Simon Brammer, head of cities at climate charity Ashden writes for Environment Journal on how innovative social housing solutions are lowering carbon emissions and tackling inequality.
Buildings account for 36% of global energy use – both through construction and the use of energy inside homes, offices and factories. In the UK, upgrades to social housing can play a big part in our efforts to reach net-zero carbon emissions (and so avert climate catastrophe).
Retrofitting the UK’s homes and domestic energy systems is an enormous, but overlooked challenge. There are 3.9 million social homes in the UK, often clustered in blocks that can be upgraded or renovated relatively quickly and cheaply, so the potential for radical impact is huge.
But progress in this area does not only address the climate crisis – it also tackles issues such as fuel poverty and the health inequalities caused by draughty, run-down buildings. With the coronavirus pandemic isolating many people in their homes, it is more important than ever that we deliver decent housing for all.
Solving climate and social problems at once is an effective use of public resources, at a time when budgets are extremely stretched. And it allows local and national politicians pursuing a ‘green recovery’ to also support a fair transition to zero-carbon – a world where the worst off do not lose out.
There’s no shortage of bright ideas to back – such as pioneering software from London-based Guru Systems.
The company’s products closely monitor the performance of district heating networks, commonly used in social housing blocks. This data helps tenants take control of their energy use, but also reveals network problems that would be missed by physical maintenance checks.
In a large housing block, just a few open valves can cause the whole heat network’s performance to worsen dramatically.
So spotting and fixing these problems creates big carbon and cost savings. Tenants have seen their heating bills drop by up to 50%. The collected data also helps developers choose correctly-sized boilers and pumps when building future properties.
Robin Feeley, Director of L&Q Energy, explains: ‘Guru Systems’ technology has transformed the way we deliver and monitor the heat we supply to our tenants.’
Another solution, this time upgrading poorly insulated and draughty homes, is the Energiesprong system – imported from the Netherlands, but now spreading across the UK.
Off-site manufacturing allows whole-house retrofits to be done quickly and with minimum disruption to tenants. Steps include the construction of complete walls and roofs (including windows and doors) which are then fixed in place over the existing structure.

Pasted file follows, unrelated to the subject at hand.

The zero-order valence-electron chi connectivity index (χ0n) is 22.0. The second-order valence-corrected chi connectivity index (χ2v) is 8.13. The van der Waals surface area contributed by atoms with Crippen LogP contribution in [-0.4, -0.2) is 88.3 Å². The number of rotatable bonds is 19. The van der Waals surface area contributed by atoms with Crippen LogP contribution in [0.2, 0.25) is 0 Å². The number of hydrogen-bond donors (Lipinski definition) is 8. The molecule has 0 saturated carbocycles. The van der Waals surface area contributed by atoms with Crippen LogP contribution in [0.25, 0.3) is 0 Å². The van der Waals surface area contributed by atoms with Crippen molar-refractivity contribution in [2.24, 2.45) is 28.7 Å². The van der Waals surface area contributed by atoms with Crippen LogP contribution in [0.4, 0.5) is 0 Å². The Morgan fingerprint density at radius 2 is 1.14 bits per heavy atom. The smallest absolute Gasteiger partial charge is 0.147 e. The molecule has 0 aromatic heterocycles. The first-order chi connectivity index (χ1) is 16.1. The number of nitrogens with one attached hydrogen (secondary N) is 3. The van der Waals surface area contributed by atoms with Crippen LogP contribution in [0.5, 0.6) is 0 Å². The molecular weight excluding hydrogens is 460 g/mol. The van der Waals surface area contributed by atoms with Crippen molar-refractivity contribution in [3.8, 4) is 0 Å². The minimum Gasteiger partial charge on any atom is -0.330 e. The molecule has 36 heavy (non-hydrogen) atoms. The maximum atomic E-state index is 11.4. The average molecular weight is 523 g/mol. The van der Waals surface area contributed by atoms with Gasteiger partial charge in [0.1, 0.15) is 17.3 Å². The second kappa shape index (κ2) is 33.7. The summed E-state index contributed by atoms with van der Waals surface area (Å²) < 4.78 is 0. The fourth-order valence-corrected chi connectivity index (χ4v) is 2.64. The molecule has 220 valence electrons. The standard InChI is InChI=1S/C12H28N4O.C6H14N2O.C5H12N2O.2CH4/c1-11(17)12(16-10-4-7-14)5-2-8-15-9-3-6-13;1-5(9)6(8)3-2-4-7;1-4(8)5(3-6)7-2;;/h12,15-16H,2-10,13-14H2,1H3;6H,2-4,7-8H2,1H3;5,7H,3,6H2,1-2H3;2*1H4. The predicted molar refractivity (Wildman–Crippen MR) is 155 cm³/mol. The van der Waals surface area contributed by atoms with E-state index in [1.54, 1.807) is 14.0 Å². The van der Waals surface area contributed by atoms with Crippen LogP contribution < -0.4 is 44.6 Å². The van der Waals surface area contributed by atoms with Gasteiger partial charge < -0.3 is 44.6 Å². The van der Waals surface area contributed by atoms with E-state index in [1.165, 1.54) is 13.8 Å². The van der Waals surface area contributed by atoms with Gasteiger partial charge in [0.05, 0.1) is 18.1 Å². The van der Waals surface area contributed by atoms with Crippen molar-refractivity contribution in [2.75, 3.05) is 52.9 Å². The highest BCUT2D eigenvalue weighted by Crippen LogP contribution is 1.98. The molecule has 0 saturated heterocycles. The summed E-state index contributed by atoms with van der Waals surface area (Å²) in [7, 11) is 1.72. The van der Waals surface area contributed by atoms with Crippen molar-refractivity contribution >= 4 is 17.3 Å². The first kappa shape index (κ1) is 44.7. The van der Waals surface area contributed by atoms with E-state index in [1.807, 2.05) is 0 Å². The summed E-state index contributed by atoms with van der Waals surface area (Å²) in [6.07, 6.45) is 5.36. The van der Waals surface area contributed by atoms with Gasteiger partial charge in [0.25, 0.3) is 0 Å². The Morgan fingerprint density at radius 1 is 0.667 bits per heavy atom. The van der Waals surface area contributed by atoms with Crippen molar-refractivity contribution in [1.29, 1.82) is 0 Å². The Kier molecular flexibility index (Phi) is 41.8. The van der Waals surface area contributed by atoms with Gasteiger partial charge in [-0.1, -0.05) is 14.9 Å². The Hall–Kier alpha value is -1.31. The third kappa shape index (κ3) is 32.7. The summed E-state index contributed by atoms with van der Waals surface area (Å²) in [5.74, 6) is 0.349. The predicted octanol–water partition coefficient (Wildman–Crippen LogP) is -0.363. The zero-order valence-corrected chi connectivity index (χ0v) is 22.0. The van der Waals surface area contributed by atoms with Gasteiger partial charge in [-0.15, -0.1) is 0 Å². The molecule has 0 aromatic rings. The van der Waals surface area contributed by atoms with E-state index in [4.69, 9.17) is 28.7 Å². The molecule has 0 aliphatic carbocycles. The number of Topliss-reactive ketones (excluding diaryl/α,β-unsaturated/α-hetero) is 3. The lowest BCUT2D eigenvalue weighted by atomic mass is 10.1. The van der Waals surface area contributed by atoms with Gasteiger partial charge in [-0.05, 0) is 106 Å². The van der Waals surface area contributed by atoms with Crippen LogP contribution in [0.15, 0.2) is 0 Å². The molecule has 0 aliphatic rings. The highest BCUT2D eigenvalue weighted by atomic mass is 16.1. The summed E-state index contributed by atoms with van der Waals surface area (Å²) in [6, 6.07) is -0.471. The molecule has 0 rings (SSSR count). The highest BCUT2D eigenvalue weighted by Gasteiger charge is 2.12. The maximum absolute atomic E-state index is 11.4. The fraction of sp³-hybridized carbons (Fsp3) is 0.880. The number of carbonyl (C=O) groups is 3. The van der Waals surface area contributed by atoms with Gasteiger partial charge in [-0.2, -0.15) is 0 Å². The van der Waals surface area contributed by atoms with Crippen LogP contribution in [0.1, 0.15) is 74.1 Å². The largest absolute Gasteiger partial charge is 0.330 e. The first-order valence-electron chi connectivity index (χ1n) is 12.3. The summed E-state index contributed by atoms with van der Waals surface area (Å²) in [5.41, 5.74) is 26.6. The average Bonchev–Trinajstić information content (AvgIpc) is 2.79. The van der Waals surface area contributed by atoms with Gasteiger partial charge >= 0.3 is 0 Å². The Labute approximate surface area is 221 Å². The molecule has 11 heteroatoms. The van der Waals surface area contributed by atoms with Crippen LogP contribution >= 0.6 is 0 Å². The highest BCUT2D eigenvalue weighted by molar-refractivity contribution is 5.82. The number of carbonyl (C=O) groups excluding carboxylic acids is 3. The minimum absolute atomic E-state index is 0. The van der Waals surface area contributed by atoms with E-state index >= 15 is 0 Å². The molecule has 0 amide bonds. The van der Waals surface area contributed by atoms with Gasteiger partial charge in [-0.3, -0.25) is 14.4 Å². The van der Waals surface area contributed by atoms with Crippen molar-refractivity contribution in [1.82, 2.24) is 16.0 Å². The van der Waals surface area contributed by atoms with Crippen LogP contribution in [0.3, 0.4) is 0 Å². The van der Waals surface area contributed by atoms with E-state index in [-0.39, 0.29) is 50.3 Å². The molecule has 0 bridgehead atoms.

Work comes with a 30-year energy performance guarantee, and the results are impressive. One Energiesprong project in Nottingham reduced CO2 emissions by 86%. The approach is most effective when applied to lots of homes with a similar design, making it a perfect fit for social housing.
Embodied CO2 emissions are ‘paid back’ by carbon savings in five years – well within the ten-year timeframe for action that scientists have agreed is crucial to tackling the climate crisis.
While retrofit solutions are vital, so are bold new approaches to low-carbon housebuilding. Here again, social housing can lead the way. South Yorkshire Housing Association has adopted the Wikihouse system, developed by Open Systems Lab, to build two pilot homes – exploring the possibilities for ‘localised’ house construction.
WikiHouse enables the digital design of buildings, with an open-source approach that encourages people to collaborate and innovate.
Building components are made from plywood in workshops close to the final construction site, then assembled like a 3-D jigsaw. This approach creates local jobs and skills, allowing small businesses to join an industry dominated by big companies.
The Wikihouse system offers low embodied carbon and low carbon-in-use. Its open-source nature fosters innovation, and it is particularly useful for building on small sites where it would be difficult to use regular construction methods. The flexibility of the system could also help local people get more involved in designing their neighbourhoods.
Now is the moment to get behind climate action and lay the foundations for our low-carbon future. Scaling up these housing solutions will demonstrate the power of climate action to deliver better lives today, and so win public support for further change in the years ahead. Millions will benefit, now and in the future.
Ashden support innovative solutions to climate change in the UK and globally, including running a global annual awards scheme.
Photo Credit – Wiki House